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**Average Fuel Consumption** is a measure of how efficiently a vehicle uses fuel over a set period of time or distance. Here’s how it’s calculated in both the Imperial and metric systems:

**Imperial System**:

**Calculation**: The average fuel consumption is determined by dividing the total distance driven by the amount of fuel consumed.**Example**: If a car drives 12,000 miles in a year and consumes 500 gallons of fuel, the average fuel consumption would be:\[ \text{Average fuel consumption} = \frac{12,000 \text{ miles}}{500 \text{ gallons}} = 24 \text{ miles per gallon (mpg)} \]

**Metric System**:

**Conversion**: First, convert miles to kilometers and gallons to liters if necessary.- 12,000 miles = 19,312 kilometers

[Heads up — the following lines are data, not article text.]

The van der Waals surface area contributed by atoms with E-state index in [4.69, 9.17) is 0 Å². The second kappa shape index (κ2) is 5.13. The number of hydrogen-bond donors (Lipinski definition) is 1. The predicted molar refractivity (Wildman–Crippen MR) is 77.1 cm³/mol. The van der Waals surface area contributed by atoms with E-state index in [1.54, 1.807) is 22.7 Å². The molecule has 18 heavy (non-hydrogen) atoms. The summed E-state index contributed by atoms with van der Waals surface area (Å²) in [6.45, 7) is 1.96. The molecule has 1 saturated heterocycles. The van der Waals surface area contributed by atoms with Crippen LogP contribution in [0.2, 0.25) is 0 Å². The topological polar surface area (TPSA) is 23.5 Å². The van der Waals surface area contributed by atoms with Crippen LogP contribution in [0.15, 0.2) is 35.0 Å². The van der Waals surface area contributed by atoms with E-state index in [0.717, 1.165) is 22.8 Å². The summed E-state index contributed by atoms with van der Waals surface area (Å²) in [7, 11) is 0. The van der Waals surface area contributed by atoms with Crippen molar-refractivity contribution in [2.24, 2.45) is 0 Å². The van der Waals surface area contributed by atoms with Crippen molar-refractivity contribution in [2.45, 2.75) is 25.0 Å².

- 500 U.S. gallons = 1,894 liters

**Calculation**: In the metric system, fuel consumption is usually expressed as liters per 100 kilometers (l/100 km).- The calculation involves dividing the total liters of fuel by the total kilometers driven and then multiplying by 100:
\[ \text{Metric fuel consumption} = \frac{1,894 \text{ liters}}{19,312 \text{ kilometers}} \times 100 = 9.8 \text{ l/100 km} \]

- The calculation involves dividing the total liters of fuel by the total kilometers driven and then multiplying by 100:

This method allows for easy comparison of fuel efficiency across different systems of measurement.

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